Copy Football Coaches for Work Success

Great coaches could teach business a whole lot about teamwork and leadership.


It's September, and football season is now officially underway. The first high school and college games were played over the weekend, and it's about time.

I want to talk about coaches today. You can insert your own memory of your favorite sport and coach, beginning now.

Here are seven things that coaches do that each one of us can do in our own jobs:

1. Put people in positions where they can be successful. Good coaches don't put small kids in the line—they know better.

2. Realize their success is solely determined by the team's success. No one ever got the Coach of the Year Award for being in last place, but coaches never run, pass, or tackle.

3. Manage and lead. Those are two different skills, and good coaches know when to do both.

4. Motivate individually and as a team. What works for Johnny behind closed doors does not work on the team at halftime.

5. Adjust, fix, and regroup. When it is not going well during the first half, great coaches change the game plan, if needed. They can tell what needs to be fixed or adjusted or abandoned.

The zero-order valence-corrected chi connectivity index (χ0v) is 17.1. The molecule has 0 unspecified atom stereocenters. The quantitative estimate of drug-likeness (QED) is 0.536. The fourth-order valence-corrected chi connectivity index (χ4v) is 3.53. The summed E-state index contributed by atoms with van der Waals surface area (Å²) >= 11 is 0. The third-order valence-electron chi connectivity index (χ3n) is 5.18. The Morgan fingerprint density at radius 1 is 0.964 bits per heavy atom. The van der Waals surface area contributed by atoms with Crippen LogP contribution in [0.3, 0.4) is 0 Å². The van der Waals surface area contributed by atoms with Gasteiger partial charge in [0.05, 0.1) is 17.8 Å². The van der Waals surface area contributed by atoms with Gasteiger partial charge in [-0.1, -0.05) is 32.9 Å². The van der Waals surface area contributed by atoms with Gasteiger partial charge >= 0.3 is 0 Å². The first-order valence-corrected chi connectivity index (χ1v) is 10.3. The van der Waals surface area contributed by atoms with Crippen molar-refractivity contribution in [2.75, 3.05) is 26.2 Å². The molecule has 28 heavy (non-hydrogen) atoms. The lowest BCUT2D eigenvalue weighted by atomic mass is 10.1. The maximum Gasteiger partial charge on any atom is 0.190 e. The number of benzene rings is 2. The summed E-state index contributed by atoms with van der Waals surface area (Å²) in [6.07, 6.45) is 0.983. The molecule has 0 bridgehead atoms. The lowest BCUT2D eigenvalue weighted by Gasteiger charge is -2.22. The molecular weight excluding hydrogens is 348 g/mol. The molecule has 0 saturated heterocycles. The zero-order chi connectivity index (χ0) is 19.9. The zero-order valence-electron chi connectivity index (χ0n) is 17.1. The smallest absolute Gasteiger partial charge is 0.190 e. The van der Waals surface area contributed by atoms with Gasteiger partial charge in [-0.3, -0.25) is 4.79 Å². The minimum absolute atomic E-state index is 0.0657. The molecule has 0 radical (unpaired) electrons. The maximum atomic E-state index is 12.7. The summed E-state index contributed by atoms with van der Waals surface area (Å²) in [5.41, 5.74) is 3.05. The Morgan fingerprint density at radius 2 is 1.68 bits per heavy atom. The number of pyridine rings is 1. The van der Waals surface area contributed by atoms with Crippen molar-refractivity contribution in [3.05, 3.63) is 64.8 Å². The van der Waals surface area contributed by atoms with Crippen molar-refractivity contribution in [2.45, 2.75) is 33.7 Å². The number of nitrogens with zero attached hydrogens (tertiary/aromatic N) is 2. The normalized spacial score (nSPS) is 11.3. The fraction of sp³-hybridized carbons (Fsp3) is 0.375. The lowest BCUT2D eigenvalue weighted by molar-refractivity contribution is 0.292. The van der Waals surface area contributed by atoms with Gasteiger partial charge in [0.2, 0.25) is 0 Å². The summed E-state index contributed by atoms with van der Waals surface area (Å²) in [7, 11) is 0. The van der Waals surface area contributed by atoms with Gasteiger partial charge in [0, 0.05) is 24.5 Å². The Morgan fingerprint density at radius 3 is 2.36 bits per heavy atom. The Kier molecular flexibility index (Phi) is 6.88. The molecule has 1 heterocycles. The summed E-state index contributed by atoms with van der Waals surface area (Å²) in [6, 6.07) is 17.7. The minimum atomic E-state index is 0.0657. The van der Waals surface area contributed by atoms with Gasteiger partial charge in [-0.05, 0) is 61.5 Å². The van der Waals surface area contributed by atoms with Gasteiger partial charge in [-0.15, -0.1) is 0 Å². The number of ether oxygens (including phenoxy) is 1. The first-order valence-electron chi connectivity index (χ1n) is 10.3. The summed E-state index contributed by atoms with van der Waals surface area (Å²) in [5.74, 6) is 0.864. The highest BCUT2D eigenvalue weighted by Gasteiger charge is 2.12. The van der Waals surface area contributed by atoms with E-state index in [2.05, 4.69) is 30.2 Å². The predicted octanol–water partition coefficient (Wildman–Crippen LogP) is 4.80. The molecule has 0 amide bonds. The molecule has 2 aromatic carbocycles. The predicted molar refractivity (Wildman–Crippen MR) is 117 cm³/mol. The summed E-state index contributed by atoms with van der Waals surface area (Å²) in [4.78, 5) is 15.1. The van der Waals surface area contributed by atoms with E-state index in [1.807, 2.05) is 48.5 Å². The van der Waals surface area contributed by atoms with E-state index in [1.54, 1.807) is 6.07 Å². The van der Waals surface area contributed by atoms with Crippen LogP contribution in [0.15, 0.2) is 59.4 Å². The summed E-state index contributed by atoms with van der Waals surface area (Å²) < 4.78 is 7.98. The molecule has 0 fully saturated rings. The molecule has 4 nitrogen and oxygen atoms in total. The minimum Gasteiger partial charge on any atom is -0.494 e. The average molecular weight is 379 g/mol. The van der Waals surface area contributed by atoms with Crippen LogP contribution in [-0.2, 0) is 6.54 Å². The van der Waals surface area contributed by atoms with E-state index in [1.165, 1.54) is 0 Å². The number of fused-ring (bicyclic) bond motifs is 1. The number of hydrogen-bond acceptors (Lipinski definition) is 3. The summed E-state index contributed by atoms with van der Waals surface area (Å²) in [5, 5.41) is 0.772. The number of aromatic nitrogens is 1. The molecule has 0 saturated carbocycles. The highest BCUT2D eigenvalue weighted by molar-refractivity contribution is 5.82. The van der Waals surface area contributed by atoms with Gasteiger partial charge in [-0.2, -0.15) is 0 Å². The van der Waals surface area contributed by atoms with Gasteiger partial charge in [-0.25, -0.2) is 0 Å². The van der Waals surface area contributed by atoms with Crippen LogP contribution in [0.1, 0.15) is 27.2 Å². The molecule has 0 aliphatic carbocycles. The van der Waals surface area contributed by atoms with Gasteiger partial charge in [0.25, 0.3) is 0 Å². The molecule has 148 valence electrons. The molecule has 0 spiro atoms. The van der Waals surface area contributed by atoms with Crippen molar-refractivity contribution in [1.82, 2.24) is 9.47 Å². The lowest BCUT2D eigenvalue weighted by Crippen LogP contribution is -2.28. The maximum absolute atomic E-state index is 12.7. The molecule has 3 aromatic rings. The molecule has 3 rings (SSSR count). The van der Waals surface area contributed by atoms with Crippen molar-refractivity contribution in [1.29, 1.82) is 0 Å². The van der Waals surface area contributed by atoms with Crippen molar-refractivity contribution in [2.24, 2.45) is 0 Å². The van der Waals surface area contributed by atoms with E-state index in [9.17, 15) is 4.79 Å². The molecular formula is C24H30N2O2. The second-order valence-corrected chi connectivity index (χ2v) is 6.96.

6. Take the blame. Great coaches know that almost everything that goes badly is on them. They didn't put enough practice into the two-minute drill or how to get the field goal team on the field with 30 seconds left.

7. Develop players. Not everyone can be a star, but a good team is made up of experienced seniors and the freshmen who carry the Gatorade. The coach knows he'll need that freshman.

G. L. Hoffman is a serial entrepreneur and venture investor/operator/incubator/mentor. Two of his companies have traveled the entire success path from the garage to IPO. Currently, he is chairman of JobDig, and his blog can be found at or at


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